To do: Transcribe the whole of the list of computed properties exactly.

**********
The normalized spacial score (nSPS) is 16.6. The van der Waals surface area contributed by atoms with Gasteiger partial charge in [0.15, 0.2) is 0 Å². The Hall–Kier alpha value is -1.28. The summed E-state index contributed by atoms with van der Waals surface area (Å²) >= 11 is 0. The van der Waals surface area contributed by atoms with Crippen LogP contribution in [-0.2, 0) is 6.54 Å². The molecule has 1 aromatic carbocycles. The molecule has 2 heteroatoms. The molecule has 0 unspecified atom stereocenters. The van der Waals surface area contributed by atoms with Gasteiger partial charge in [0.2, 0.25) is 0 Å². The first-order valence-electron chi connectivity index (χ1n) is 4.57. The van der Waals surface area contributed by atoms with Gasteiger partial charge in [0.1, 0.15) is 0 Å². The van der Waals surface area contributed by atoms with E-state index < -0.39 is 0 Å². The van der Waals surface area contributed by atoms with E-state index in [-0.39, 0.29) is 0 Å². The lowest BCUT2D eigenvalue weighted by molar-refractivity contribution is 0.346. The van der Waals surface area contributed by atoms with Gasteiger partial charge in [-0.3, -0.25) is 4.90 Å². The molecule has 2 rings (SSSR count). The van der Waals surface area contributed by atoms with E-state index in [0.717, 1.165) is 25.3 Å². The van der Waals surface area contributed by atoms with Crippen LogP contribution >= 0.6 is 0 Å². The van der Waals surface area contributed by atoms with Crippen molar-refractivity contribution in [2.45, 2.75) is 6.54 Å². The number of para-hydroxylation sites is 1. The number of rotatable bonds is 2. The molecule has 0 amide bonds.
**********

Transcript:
The normalized spacial score (nSPS) is 16.6. The van der Waals surface area contributed by atoms with Gasteiger partial charge in [0.15, 0.2) is 0 Å². The Hall–Kier alpha value is -1.28. The summed E-state index contributed by atoms with van der Waals surface area (Å²) >= 11 is 0. The van der Waals surface area contributed by atoms with Crippen LogP contribution in [-0.2, 0) is 6.54 Å². The molecule has 1 aromatic carbocycles. The molecule has 2 heteroatoms. The molecule has 0 unspecified atom stereocenters. The van der Waals surface area contributed by atoms with Gasteiger partial charge in [0.2, 0.25) is 0 Å². The first-order valence-electron chi connectivity index (χ1n) is 4.57. The van der Waals surface area contributed by atoms with Gasteiger partial charge in [0.1, 0.15) is 0 Å². The van der Waals surface area contributed by atoms with E-state index < -0.39 is 0 Å². The van der Waals surface area contributed by atoms with E-state index in [-0.39, 0.29) is 0 Å². The lowest BCUT2D eigenvalue weighted by molar-refractivity contribution is 0.346. The van der Waals surface area contributed by atoms with Gasteiger partial charge in [-0.3, -0.25) is 4.90 Å². The molecule has 2 rings (SSSR count). The van der Waals surface area contributed by atoms with E-state index in [0.717, 1.165) is 25.3 Å². The van der Waals surface area contributed by atoms with Crippen LogP contribution >= 0.6 is 0 Å². The van der Waals surface area contributed by atoms with Crippen molar-refractivity contribution in [2.45, 2.75) is 6.54 Å². The number of para-hydroxylation sites is 1. The number of rotatable bonds is 2. The molecule has 0 amide bonds.